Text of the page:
More hot links from our friend fatster:
“The United Nations’ environment chief [Achim Steiner] has slammed plans by the world’s richest nations to put off a global treaty on climate change to 2020 . . ..” Steiner was particularly “scathing about the proposal . . . that a global agreement is not necessary, because companies and governments will reduce emissions by themselves . . .” Ah, the old “invisible hand” model, once more trotted out to evade responsibility . They’ll be meeting on this treaty next week in Durban, South Africa.
Good grief! Cancer is taking quite a toll on South American leaders nowadays. Chavez of Venezuela (unspecified cancer), Fujimoro of Peru (currently serving a 25-year sentence for abuses and corruption while president, has tongue and mouth cancer), Rousseff of Brazil (lymphoma), Lugo of Paraguay (lymphoma), and former president Brazilian president Lula (throat cancer).
Diebold, now Premiere, optical-scan machines were used in recent Provo, UT, Municipal Council elections. Results in District 1 showed that one candidate had won by just nine votes. A recount was conducted, using the same equipment, “only to be abruptly called off when the results were found to be ‘extremely in favor of the opposite candidate’.” Why don’t they just do a hand recount? Well, you see, “state code prescribes the recounting of votes should be done in a similar process to the initial vote count.” It’ll be interesting to see how they extricate themselves from the circular process set up for use of the machines.
Although James Murdoch is still ensconced on the UK Times editorial board and in his Chairmanship at News International Ltd., he has resigned from the News Group Newspapers Ltd. and Times Newspaper Holdings Ltd. One analyst has stated that his resignations thus far “may be a step toward his resignation from News International altogether”. We’re waiting. Meanwhile, London Police, who expanded their investigation from phone to computer hacking, have made their first arrest for the latter.
Brazil has stepped-up its actions beyond the initial $26 million fine, threatening now to suspend Chevron’s drilling altogether following the recent oil spill off the Brazilian coast. An official said “there was ‘no comparison’ between this spill and last year’s disaster at BP’s Macondo Well in the Gulf of Mexico . . ..” No one has died in the Brazil situation, while eleven died at Macondo. During the worst days, 200 – 330 barrels a day leaked in Brazilian waters, while Macondo leaked almost 5 million barrels altogether. The US could fine BP from $1100 to $4300/barrel— depending on whether “gross negligence is proven.” Aye, there’s the rub.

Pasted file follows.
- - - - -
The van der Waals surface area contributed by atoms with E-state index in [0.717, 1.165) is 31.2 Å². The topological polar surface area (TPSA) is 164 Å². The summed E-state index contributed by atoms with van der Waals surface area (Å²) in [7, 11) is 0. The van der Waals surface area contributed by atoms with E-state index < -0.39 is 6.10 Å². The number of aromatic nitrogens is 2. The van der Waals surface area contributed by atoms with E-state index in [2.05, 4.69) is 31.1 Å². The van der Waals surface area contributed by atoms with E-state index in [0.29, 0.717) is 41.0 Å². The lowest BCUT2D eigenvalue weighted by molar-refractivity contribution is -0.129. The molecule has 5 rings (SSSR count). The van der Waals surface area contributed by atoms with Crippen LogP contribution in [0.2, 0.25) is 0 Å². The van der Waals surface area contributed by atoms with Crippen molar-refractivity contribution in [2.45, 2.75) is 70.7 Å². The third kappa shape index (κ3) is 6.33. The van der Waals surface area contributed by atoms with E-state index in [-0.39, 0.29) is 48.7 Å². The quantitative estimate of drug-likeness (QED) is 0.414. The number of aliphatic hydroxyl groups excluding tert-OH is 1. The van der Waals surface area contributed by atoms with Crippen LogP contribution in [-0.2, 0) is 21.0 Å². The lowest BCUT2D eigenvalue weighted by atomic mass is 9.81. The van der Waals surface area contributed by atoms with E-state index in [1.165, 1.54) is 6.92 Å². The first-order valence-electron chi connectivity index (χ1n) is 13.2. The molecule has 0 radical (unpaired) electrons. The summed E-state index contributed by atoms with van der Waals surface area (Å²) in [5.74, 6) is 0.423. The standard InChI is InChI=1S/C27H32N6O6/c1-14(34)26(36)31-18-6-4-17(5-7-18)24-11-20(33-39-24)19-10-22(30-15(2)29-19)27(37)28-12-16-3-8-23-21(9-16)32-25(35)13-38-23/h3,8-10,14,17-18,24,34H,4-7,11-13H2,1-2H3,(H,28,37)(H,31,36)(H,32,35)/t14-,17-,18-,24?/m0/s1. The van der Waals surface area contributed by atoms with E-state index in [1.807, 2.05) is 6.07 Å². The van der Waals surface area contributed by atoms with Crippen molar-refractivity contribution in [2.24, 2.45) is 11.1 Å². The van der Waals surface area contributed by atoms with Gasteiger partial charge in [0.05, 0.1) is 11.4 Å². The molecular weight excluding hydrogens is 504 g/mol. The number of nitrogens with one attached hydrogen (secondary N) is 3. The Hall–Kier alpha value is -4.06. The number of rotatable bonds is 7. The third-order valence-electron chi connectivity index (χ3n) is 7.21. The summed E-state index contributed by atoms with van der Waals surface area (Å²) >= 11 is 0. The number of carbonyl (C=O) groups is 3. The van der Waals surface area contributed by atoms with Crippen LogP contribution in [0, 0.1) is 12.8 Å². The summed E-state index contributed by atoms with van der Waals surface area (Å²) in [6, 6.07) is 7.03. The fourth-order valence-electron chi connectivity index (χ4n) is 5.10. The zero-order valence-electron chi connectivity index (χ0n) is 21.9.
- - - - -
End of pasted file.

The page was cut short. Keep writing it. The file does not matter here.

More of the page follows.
Pennsylvania will have an additional “140 megawatts of wind power, enough to power over 38,000 homes” by 2013, an increase of 20% in the state’s wind energy. Seems the one thing holding up further development of alternatives to such nasty things as the Marcellus Shale is Pennsylvania’s Alternative Energy Portfolio Standards Act. That Act established a cap on a group of alternative energy sub-components–“hydropower, geothermal, biologically derived methane, fuel cells, biomass, and coal mine methane” and wind.
Peoples of the world are rejecting nuclear power, according to results of an international poll of some 23,231 adults. Opposition to building new nuclear plants has increased to 80% and higher in Germany, Mexico, Japan, France and Russia. Support for building nuclear power plants ranges from 37 to 42% in the UK, USA (sigh), China and Pakistan. And this should brighten your spirits: more than 71% of those polled worldwide believe their countries could be free of coal and nuclear energy “within 20 years by becoming highly energy-efficient and focusing on generating energy from the sun and wind”.
Whether they’re among your ancestors or not, it seems a good weekend to celebrate this continent’s First People and their appreciation of the earth and its creatures.